Format

Send to:

Choose Destination
See comment in PubMed Commons below
J Bacteriol. 2008 Jan;190(1):168-78. Epub 2007 Oct 26.

Two closely related ABC transporters in Streptococcus mutans are involved in disaccharide and/or oligosaccharide uptake.

Author information

  • 1Microbiology, King's College London Dental Institute, Floor 28, Guy's Tower, King's College London, Guy's Campus, London, SE1 9RT, United Kingdom.

Abstract

Streptococcus mutans has a large number of transporters apparently involved in the uptake of carbohydrates. At least two of these, the multiple sugar metabolism transporter, MsmEFGK, and the previously uncharacterized MalXFGK, are members of the ATP-binding cassette (ABC) superfamily. Mutation analysis revealed that the MsmEFGK and MalXFGK transporters are principally involved in the uptake of distinct disaccharides and/or oligosaccharides. Furthermore, the data also indicated an unusual protein interaction between the components of these two related transporters. Strains lacking msmE (which encodes a solute binding protein) can no longer utilize raffinose or stachyose but grow normally on maltodextrins in the absence of MalT, a previously characterized EII(mal) phosphotransferase system component. In contrast, a mutant of malX (which encodes a solute binding protein) cannot utilize maltodextrins but grows normally on raffinose or stachyose. Radioactive uptake assays confirmed that MalX, but not MsmE, is required for uptake of [U-14C]maltotriose and that MalXFGK is principally involved in the uptake of maltodextrins with as many as 7 glucose units. Surprisingly, inactivation of the corresponding ATPase components did not result in an equivalent abolition of growth: the malK mutant can grow on maltotetraose as a sole carbon source, and the msmK mutant can utilize raffinose. We propose that the ATPase domains of these ABC transporters can interact with either their own or the alternative transporter complex. Such unexpected interaction of ATPase subunits with distinct membrane components to form complete multiple ABC transporters may be widespread in bacteria.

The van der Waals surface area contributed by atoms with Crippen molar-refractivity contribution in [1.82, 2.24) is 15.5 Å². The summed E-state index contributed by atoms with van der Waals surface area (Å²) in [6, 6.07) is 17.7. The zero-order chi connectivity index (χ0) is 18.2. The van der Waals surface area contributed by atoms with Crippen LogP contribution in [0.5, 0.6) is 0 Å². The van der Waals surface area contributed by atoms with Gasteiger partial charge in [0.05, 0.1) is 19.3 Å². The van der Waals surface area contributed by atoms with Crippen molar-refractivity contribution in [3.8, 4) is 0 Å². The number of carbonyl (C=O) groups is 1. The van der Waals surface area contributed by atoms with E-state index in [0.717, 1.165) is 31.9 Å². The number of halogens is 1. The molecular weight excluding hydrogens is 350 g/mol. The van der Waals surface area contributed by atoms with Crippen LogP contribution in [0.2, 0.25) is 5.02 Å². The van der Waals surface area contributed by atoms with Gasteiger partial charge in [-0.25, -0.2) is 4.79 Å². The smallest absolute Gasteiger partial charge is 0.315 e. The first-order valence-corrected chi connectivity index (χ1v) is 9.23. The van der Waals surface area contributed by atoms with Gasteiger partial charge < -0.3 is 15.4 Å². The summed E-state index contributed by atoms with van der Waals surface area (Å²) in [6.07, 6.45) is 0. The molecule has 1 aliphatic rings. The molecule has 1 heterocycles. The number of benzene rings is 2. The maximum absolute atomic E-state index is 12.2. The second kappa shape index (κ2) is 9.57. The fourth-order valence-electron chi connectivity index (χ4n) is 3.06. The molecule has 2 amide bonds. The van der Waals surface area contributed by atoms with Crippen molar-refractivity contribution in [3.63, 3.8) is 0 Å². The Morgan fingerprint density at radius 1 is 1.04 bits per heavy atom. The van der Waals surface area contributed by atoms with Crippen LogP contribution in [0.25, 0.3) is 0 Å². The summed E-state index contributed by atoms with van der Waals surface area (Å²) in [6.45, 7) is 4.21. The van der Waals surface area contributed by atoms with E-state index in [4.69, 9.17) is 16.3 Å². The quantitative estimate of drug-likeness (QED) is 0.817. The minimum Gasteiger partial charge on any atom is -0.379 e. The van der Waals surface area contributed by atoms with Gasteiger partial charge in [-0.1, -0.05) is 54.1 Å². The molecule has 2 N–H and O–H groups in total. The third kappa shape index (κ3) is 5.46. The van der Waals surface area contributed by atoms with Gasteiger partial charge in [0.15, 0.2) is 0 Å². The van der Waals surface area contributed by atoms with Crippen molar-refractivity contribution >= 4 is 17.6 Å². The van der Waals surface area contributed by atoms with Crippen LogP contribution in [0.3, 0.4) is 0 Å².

PMID:
17965163
[PubMed - indexed for MEDLINE]
PMCID:
PMC2223742
Free PMC Article
PubMed Commons home

PubMed Commons

0 comments
How to join PubMed Commons

    Supplemental Content

    Full text links

    Icon for HighWire Icon for PubMed Central
    Loading ...
    Write to the Help Desk